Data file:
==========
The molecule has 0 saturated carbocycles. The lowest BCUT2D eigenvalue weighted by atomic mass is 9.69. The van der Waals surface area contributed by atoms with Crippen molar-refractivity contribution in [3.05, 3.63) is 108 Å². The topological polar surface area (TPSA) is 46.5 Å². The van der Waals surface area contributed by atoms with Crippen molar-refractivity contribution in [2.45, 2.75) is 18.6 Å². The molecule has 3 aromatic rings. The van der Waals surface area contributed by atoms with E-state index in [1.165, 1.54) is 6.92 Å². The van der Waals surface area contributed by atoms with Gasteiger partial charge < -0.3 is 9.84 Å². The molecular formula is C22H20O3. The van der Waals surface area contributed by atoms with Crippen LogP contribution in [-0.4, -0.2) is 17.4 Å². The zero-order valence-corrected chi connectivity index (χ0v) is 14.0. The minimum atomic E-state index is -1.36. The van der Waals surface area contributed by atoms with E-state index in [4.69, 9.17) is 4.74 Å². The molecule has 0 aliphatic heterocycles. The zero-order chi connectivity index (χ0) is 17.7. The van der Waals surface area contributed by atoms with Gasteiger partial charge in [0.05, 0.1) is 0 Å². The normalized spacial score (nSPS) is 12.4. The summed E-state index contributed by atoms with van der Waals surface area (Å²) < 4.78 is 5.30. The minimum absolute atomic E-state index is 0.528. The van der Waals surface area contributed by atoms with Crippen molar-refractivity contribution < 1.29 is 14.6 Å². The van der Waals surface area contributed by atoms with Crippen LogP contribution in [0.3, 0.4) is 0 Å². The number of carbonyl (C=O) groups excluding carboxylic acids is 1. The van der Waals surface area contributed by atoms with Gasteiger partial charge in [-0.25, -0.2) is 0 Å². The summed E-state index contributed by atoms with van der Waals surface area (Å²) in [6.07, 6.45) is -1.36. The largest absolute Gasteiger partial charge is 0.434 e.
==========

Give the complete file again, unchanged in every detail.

The molecule has 0 saturated carbocycles. The lowest BCUT2D eigenvalue weighted by atomic mass is 9.69. The van der Waals surface area contributed by atoms with Crippen molar-refractivity contribution in [3.05, 3.63) is 108 Å². The topological polar surface area (TPSA) is 46.5 Å². The van der Waals surface area contributed by atoms with Crippen molar-refractivity contribution in [2.45, 2.75) is 18.6 Å². The molecule has 3 aromatic rings. The van der Waals surface area contributed by atoms with E-state index in [1.165, 1.54) is 6.92 Å². The van der Waals surface area contributed by atoms with Gasteiger partial charge < -0.3 is 9.84 Å². The molecular formula is C22H20O3. The van der Waals surface area contributed by atoms with Crippen LogP contribution in [-0.4, -0.2) is 17.4 Å². The zero-order valence-corrected chi connectivity index (χ0v) is 14.0. The minimum atomic E-state index is -1.36. The van der Waals surface area contributed by atoms with E-state index in [4.69, 9.17) is 4.74 Å². The molecule has 0 aliphatic heterocycles. The zero-order chi connectivity index (χ0) is 17.7. The van der Waals surface area contributed by atoms with Gasteiger partial charge in [0.05, 0.1) is 0 Å². The normalized spacial score (nSPS) is 12.4. The summed E-state index contributed by atoms with van der Waals surface area (Å²) < 4.78 is 5.30. The minimum absolute atomic E-state index is 0.528. The van der Waals surface area contributed by atoms with Crippen molar-refractivity contribution < 1.29 is 14.6 Å². The van der Waals surface area contributed by atoms with Crippen LogP contribution in [0.3, 0.4) is 0 Å². The number of carbonyl (C=O) groups excluding carboxylic acids is 1. The van der Waals surface area contributed by atoms with Gasteiger partial charge in [-0.25, -0.2) is 0 Å². The summed E-state index contributed by atoms with van der Waals surface area (Å²) in [6.07, 6.45) is -1.36. The largest absolute Gasteiger partial charge is 0.434 e.